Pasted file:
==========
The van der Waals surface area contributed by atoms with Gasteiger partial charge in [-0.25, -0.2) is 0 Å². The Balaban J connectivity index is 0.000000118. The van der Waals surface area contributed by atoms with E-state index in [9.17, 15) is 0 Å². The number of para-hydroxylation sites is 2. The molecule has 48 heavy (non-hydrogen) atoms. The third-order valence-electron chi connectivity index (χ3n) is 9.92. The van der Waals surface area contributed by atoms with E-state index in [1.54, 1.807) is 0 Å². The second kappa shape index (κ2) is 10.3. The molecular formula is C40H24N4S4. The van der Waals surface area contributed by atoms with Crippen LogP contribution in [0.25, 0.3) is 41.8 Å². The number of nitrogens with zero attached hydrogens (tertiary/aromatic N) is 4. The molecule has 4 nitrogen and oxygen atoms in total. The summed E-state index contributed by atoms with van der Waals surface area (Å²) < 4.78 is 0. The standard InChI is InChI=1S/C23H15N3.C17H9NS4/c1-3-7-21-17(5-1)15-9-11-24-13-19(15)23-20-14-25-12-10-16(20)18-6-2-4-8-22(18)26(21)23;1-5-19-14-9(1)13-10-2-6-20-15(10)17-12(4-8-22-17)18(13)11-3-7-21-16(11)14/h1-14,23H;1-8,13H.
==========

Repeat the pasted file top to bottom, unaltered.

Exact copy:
The van der Waals surface area contributed by atoms with Gasteiger partial charge in [-0.25, -0.2) is 0 Å². The Balaban J connectivity index is 0.000000118. The van der Waals surface area contributed by atoms with E-state index in [9.17, 15) is 0 Å². The number of para-hydroxylation sites is 2. The molecule has 48 heavy (non-hydrogen) atoms. The third-order valence-electron chi connectivity index (χ3n) is 9.92. The van der Waals surface area contributed by atoms with E-state index in [1.54, 1.807) is 0 Å². The second kappa shape index (κ2) is 10.3. The molecular formula is C40H24N4S4. The van der Waals surface area contributed by atoms with Crippen LogP contribution in [0.25, 0.3) is 41.8 Å². The number of nitrogens with zero attached hydrogens (tertiary/aromatic N) is 4. The molecule has 4 nitrogen and oxygen atoms in total. The summed E-state index contributed by atoms with van der Waals surface area (Å²) < 4.78 is 0. The standard InChI is InChI=1S/C23H15N3.C17H9NS4/c1-3-7-21-17(5-1)15-9-11-24-13-19(15)23-20-14-25-12-10-16(20)18-6-2-4-8-22(18)26(21)23;1-5-19-14-9(1)13-10-2-6-20-15(10)17-12(4-8-22-17)18(13)11-3-7-21-16(11)14/h1-14,23H;1-8,13H.